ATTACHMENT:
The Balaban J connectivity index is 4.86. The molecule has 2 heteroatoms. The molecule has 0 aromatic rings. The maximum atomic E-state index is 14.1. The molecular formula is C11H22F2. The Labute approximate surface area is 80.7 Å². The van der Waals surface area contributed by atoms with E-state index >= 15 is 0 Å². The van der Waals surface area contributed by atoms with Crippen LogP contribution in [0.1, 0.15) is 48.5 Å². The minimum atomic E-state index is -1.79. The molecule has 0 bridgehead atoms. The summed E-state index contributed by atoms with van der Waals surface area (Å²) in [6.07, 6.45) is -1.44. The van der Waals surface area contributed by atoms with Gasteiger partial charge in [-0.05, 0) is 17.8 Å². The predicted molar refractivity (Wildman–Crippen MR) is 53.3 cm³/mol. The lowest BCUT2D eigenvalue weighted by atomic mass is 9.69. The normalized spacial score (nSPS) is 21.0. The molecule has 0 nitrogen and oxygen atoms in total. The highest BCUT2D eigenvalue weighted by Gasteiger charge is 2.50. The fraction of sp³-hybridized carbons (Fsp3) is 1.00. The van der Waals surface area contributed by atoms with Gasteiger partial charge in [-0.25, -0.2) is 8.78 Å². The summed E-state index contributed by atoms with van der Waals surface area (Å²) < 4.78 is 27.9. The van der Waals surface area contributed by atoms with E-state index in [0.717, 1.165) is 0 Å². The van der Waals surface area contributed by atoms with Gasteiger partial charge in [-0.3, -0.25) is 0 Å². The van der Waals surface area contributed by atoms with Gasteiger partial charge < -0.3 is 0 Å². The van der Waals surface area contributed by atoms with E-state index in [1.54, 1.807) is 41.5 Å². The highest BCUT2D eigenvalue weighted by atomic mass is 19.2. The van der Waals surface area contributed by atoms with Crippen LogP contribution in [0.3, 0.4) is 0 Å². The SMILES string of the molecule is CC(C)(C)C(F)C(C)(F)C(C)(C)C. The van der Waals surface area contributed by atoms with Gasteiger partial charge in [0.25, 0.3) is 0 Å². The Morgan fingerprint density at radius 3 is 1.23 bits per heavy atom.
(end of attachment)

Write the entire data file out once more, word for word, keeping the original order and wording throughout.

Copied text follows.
The Balaban J connectivity index is 4.86. The molecule has 2 heteroatoms. The molecule has 0 aromatic rings. The maximum atomic E-state index is 14.1. The molecular formula is C11H22F2. The Labute approximate surface area is 80.7 Å². The van der Waals surface area contributed by atoms with E-state index >= 15 is 0 Å². The van der Waals surface area contributed by atoms with Crippen LogP contribution in [0.1, 0.15) is 48.5 Å². The minimum atomic E-state index is -1.79. The molecule has 0 bridgehead atoms. The summed E-state index contributed by atoms with van der Waals surface area (Å²) in [6.07, 6.45) is -1.44. The van der Waals surface area contributed by atoms with Gasteiger partial charge in [-0.05, 0) is 17.8 Å². The predicted molar refractivity (Wildman–Crippen MR) is 53.3 cm³/mol. The lowest BCUT2D eigenvalue weighted by atomic mass is 9.69. The normalized spacial score (nSPS) is 21.0. The molecule has 0 nitrogen and oxygen atoms in total. The highest BCUT2D eigenvalue weighted by Gasteiger charge is 2.50. The fraction of sp³-hybridized carbons (Fsp3) is 1.00. The van der Waals surface area contributed by atoms with Gasteiger partial charge in [-0.25, -0.2) is 8.78 Å². The summed E-state index contributed by atoms with van der Waals surface area (Å²) < 4.78 is 27.9. The van der Waals surface area contributed by atoms with E-state index in [0.717, 1.165) is 0 Å². The van der Waals surface area contributed by atoms with Gasteiger partial charge in [-0.3, -0.25) is 0 Å². The van der Waals surface area contributed by atoms with Gasteiger partial charge < -0.3 is 0 Å². The van der Waals surface area contributed by atoms with E-state index in [1.54, 1.807) is 41.5 Å². The highest BCUT2D eigenvalue weighted by atomic mass is 19.2. The van der Waals surface area contributed by atoms with Crippen LogP contribution in [0.3, 0.4) is 0 Å². The SMILES string of the molecule is CC(C)(C)C(F)C(C)(F)C(C)(C)C. The van der Waals surface area contributed by atoms with Gasteiger partial charge in [0.25, 0.3) is 0 Å². The Morgan fingerprint density at radius 3 is 1.23 bits per heavy atom.